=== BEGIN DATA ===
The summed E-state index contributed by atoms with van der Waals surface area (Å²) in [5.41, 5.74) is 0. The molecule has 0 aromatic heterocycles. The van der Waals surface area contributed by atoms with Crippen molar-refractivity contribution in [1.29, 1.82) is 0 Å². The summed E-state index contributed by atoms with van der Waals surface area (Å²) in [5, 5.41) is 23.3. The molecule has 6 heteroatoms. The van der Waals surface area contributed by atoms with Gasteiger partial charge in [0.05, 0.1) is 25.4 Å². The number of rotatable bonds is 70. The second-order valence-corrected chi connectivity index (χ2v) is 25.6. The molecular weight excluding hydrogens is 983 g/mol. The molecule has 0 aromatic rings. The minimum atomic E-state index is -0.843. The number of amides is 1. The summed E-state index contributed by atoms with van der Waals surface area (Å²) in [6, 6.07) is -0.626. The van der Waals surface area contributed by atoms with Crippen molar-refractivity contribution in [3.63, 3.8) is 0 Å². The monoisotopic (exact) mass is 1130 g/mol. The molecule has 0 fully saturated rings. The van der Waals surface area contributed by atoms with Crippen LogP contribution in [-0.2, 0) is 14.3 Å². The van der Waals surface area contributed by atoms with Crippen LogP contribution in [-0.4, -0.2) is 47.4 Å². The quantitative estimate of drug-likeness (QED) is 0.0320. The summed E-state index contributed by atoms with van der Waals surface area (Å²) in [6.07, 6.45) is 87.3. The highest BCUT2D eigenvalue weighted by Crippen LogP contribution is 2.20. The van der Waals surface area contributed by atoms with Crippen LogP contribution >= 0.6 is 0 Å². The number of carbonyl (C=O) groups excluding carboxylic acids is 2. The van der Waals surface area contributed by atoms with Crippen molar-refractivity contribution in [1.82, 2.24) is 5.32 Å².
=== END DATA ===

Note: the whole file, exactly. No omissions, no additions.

The summed E-state index contributed by atoms with van der Waals surface area (Å²) in [5.41, 5.74) is 0. The molecule has 0 aromatic heterocycles. The van der Waals surface area contributed by atoms with Crippen molar-refractivity contribution in [1.29, 1.82) is 0 Å². The summed E-state index contributed by atoms with van der Waals surface area (Å²) in [5, 5.41) is 23.3. The molecule has 6 heteroatoms. The van der Waals surface area contributed by atoms with Gasteiger partial charge in [0.05, 0.1) is 25.4 Å². The number of rotatable bonds is 70. The second-order valence-corrected chi connectivity index (χ2v) is 25.6. The molecular weight excluding hydrogens is 983 g/mol. The molecule has 0 aromatic rings. The minimum atomic E-state index is -0.843. The number of amides is 1. The summed E-state index contributed by atoms with van der Waals surface area (Å²) in [6, 6.07) is -0.626. The van der Waals surface area contributed by atoms with Crippen molar-refractivity contribution in [3.63, 3.8) is 0 Å². The monoisotopic (exact) mass is 1130 g/mol. The molecule has 0 fully saturated rings. The van der Waals surface area contributed by atoms with Crippen LogP contribution in [-0.2, 0) is 14.3 Å². The van der Waals surface area contributed by atoms with Crippen LogP contribution in [-0.4, -0.2) is 47.4 Å². The quantitative estimate of drug-likeness (QED) is 0.0320. The summed E-state index contributed by atoms with van der Waals surface area (Å²) in [6.07, 6.45) is 87.3. The highest BCUT2D eigenvalue weighted by Crippen LogP contribution is 2.20. The van der Waals surface area contributed by atoms with Crippen LogP contribution >= 0.6 is 0 Å². The number of carbonyl (C=O) groups excluding carboxylic acids is 2. The van der Waals surface area contributed by atoms with Crippen molar-refractivity contribution in [1.82, 2.24) is 5.32 Å².